Output: contains instructions for sending bitcoins [8].

Value: the number of Satoshi (1 BTC = 100,000,000 Satoshi) that this output will be worth when claimed.

ScriptPubKey: the second half of a script. There can be more than one output. Because each output from one transaction can only ever be referenced once by an input of a subsequent transaction, the entire combined input value needs to be sent in an output if the user doesn't want to lose it. [9] If the input is worth 50 BTC but a consumer only want to send 25 BTC, Bitcoin will create two outputs worth 25 BTC. This section is divided into two parts. The first, the top line, showing the total amount that the recipient has to receive in BTC, known as the destination. And the other part, below, showing the amount of bitcoins back to the user that remains in the wallet and which can be used as a new input in a subsequent transaction. Any input bitcoins not redeemed in an output is considered a transaction fee.

Transaction Fees: most transactions include transaction fees, which compensate the bitcoin miners for securing the network. Transaction fees serve as an incentive to include (mine) a transaction into the next block and also as a disincentive against “spam” transactions or any kind of abuse of the system, by imposing a small cost on every transaction. Transaction fees are collected by the miner who mines the block that records the transaction on the blockchain. [10]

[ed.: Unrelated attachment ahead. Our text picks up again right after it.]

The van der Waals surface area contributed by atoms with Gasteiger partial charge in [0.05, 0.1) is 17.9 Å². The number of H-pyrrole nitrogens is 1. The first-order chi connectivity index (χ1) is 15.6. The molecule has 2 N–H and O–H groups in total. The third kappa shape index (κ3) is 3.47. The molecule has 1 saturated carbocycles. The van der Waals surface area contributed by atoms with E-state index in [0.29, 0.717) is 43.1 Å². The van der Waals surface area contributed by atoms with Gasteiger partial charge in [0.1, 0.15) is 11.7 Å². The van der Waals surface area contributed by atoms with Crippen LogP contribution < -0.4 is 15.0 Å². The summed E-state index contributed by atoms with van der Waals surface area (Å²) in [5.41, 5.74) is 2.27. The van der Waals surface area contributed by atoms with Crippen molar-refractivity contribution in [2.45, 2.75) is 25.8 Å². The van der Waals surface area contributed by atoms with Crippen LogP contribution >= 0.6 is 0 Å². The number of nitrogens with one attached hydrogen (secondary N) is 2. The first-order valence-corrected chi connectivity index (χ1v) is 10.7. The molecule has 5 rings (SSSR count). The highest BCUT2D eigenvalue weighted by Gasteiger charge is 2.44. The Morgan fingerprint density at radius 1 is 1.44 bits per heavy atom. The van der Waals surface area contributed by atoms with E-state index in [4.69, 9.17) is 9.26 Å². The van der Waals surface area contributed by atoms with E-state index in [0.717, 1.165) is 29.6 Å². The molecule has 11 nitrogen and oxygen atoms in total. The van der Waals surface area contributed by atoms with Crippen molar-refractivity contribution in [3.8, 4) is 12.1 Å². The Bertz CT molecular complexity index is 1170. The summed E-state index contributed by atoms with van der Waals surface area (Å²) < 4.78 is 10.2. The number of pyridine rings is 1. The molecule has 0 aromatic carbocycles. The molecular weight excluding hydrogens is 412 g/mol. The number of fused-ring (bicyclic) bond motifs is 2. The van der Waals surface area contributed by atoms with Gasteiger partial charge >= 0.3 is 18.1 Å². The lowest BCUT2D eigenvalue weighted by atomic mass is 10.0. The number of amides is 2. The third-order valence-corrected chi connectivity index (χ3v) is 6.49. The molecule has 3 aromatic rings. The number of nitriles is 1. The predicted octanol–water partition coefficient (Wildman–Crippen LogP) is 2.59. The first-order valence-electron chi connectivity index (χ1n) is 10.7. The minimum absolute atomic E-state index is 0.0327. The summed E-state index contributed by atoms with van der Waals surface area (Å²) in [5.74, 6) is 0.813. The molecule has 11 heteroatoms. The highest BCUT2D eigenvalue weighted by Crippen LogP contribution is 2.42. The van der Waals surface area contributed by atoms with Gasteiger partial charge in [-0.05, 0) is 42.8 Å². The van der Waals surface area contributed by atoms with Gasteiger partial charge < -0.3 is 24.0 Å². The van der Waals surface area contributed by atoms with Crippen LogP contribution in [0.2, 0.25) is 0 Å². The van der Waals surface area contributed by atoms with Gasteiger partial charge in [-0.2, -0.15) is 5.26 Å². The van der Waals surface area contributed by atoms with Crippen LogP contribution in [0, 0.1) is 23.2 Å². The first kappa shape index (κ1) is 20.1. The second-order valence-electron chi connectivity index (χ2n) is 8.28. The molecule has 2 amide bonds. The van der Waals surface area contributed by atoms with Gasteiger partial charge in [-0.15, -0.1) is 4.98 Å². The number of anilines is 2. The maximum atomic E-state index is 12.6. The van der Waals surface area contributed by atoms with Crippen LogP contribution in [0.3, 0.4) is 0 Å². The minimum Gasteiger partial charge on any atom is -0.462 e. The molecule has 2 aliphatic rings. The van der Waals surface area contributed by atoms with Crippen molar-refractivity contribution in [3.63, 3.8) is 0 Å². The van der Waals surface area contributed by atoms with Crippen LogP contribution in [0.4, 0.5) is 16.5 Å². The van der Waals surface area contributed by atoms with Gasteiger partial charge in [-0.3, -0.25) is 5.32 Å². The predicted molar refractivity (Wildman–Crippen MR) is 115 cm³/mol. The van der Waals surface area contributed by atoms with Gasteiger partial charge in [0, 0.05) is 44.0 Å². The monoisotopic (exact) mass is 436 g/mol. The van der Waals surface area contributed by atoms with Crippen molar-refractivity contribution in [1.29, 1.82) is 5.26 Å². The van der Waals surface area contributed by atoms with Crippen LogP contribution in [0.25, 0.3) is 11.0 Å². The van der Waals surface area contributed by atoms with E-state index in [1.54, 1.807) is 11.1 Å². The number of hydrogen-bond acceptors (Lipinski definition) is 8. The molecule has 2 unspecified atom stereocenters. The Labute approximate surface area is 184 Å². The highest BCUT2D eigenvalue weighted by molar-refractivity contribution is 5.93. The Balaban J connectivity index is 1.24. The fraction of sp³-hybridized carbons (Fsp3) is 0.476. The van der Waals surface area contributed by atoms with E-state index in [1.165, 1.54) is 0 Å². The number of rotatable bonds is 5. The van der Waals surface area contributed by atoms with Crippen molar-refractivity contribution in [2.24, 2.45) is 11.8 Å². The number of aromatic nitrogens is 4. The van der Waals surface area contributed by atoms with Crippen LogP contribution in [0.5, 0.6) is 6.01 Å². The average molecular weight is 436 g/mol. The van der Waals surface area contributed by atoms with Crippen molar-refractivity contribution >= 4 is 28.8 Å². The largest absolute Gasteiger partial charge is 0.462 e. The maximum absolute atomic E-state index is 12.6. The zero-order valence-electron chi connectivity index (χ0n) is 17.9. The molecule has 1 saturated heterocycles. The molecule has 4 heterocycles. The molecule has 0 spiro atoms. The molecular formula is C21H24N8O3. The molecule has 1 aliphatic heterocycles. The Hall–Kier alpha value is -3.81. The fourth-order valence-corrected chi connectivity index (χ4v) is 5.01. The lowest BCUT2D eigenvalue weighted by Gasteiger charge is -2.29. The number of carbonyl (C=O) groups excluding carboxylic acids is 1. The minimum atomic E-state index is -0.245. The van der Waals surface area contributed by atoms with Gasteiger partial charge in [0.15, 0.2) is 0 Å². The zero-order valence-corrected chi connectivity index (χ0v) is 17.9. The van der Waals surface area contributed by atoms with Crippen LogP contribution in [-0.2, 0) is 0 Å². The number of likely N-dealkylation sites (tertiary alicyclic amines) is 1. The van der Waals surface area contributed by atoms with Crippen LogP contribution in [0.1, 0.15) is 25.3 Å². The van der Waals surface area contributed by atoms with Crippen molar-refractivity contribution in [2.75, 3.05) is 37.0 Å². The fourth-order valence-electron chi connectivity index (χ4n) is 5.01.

Coinbase Data: This field must be between 2 and 100 bytes. Except for the first few bytes the rest of the coinbase data can be used by miners in any way they want; it is arbitrary data. In the genesis block, for example, Satoshi Nakamoto added the text “The Times 03/Jan/ 2009 Chancellor on brink of second bailout for banks” in the coinbase data, using it as a proof of the date and to convey a message. Currently, miners use the coinbase data to include extra nonce values and strings identifying the mining pool. [11]

List of blockchain explorers

References

  1. Blockchain for dummies p 99 - Tiana Laurence - ISBN 978-1119365594
  2. Blockchain Enabled Application p.21 - David Metcalf - ISBN 978-1484230800
  3. Blockchain: A Practical Guide to Developing Business, Law, and Technology Solutions 1st Edition p.19- Joseph J. Bambara - ISBN 978-1260115871
  4. Mastering Bitcoin p.28 - Andreas M. Antonopoulos - ISBN 978-1491954386
  5. Blockchain: A Practical Guide to Developing Business, Law, and Technology Solutions 1st Edition p.18- Joseph J. Bambara - ISBN 978-1260115871
  6. beginning-blockchain-guide-building-solutions p.278 - Bikramaditya Singhal - ISBN 978-1484234433
  7. Blockchain Enabled Application p.18 - David Metcalf - ISBN 978-1484230800
  8. Blockchain Enabled Application p.18 - David Metcalf - ISBN 978-1484230800
  9. beginning-blockchain-guide-building-solutions p.201-202 - Bikramaditya Singhal - ISBN 978-1484234433
  10. Mastering Bitcoin p.127 - Andreas M. Antonopoulos - ISBN 978-1491954386
  11. Mastering Bitcoin p.225 - Andreas M. Antonopoulos - ISBN 978-1491954386